Question is, who wants it more?

While government waits out scandals, Tea Party has chance to bounce back

The Tea Party movement shouldn’t need a boost. But it’s received one – from a most unlikely source:

Its foes at the IRS.

Thanks to the IRS’s blatant targeting of Tea Party and other conservative groups, the movement’s popularity has risen nine points since March in a CNN/ORC International survey, and 14 points since January in a Rasmussen Reports poll.

The country is still sharply divided over the movement – but that’s to be expected, after the media assault against it in the past few years. This nation has never seen a mass slander the extent of the one against the good people of the Tea Party, which seeks only to rein in government spending and leave a better country to our children.

Frothy opponents, aided by the news media, leveled unsubstantiated accusations at the movement, while holding its many autonomous groups and individuals to standards of perfection never remotely applied to the far-left “Occupy” forces, which often displayed criminal and thuggish behaviors.

In part due to those massive headwinds, and for a variety of other reasons, the Tea Party lost steam after its big win in the 2010 midterm elections, which even Barack Obama conceded delivered a “shellacking” to him.

To begin with, it’s difficult to sustain grassroots movements and the fervor that fuels them. And the Tea Party was fed to a great extent by citizens who’d rarely if ever protested in their lives.

Many Tea Party supporters also are up there in age – retirees and near-retirees with full and rewarding lives who nonetheless chose to take time to mobilize because they’re desperately worried about our nation’s fiscal recklessness, which threatens the currency, national security and the future living standards of their children and grandchildren.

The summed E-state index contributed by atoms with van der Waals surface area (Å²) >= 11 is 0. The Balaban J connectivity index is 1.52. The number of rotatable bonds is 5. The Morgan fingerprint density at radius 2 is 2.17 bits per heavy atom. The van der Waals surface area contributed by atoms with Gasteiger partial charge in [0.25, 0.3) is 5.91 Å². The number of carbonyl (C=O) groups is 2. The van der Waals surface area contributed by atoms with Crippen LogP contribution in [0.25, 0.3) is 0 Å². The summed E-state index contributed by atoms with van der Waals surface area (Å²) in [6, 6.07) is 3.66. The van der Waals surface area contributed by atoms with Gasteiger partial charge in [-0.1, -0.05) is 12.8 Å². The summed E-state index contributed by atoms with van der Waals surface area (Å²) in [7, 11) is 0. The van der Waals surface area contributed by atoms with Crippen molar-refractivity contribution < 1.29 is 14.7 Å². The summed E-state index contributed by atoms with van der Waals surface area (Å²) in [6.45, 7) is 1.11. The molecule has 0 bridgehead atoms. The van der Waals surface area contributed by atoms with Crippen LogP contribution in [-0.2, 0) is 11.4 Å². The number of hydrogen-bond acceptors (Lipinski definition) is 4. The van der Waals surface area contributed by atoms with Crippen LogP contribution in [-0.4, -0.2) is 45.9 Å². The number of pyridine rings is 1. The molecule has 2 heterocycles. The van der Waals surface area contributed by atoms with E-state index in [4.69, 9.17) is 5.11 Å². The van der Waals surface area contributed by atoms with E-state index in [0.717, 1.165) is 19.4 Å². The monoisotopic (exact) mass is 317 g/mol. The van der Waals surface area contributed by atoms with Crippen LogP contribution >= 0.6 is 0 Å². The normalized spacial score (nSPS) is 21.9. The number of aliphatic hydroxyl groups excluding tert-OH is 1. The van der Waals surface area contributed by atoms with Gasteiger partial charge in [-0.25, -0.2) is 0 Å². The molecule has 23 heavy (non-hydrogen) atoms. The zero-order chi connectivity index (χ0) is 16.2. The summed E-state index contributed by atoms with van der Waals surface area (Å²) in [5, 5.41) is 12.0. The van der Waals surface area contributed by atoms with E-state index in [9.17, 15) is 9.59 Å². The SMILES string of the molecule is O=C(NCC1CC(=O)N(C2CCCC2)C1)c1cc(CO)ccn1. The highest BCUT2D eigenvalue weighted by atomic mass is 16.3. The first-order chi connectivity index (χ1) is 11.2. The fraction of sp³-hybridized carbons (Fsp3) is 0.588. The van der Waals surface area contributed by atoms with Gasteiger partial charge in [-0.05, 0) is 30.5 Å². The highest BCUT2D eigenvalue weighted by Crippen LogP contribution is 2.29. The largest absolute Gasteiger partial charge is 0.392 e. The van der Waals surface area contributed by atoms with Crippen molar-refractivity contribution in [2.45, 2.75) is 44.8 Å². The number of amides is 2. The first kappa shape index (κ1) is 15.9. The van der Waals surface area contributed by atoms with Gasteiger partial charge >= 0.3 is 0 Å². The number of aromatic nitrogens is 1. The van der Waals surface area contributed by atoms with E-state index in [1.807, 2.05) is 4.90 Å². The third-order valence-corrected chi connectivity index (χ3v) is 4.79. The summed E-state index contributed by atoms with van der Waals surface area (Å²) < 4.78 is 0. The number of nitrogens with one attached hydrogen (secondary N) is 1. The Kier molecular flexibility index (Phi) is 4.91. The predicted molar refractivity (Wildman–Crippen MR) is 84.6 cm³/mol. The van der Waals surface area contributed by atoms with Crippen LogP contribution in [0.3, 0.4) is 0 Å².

Then the U.S. Supreme Court ruled in favor of Obamacare – and the Republican Party nominated the one presidential candidate, Mitt Romney, who couldn’t really run against it (since he’d supported a similar policy as governor of Massachusetts).

The 2012 election left conservatives demoralized and disorganized, and the Republican Party doing a public vivisection of itself to find out what went wrong.

Now, though, the three fresh Obama scandals – the IRS targeting by the IRS, the spying on the news media by the Department of Justice and the continued cover-up in the fatal Benghazi attacks – have given the Tea Party new life. Protesters demonstrated outside IRS offices last week in a polite but profound show of anger.

Ironically, the IRS’s attempt to discourage and debilitate the Tea Party movement has actually vindicated it and proved that its concerns about big government were valid. “We were right and the government was wrong,” one Tea Party organizer said.

The question is, what now? Can the various disjointed, self-driven Tea Party groups around the country sustain their efforts this time, particularly heading into the crucial 2014 midterm elections? Or will they sink back into their normal lives, leaving politics to the more motivated?

The Obama administration strategy on these scandals – as it was on its Fast and Furious gun-running scandal – seems to be to wait us all out, hoping we’ll go back to our lives and move on to other things. Will the Tea Party quietly comply?

One thing is for certain: their adversaries on the left will not. They never left swing state Ohio after 2008, for instance. They are relentless. More power to them – literally.

The ultimate question is, who wants it more?

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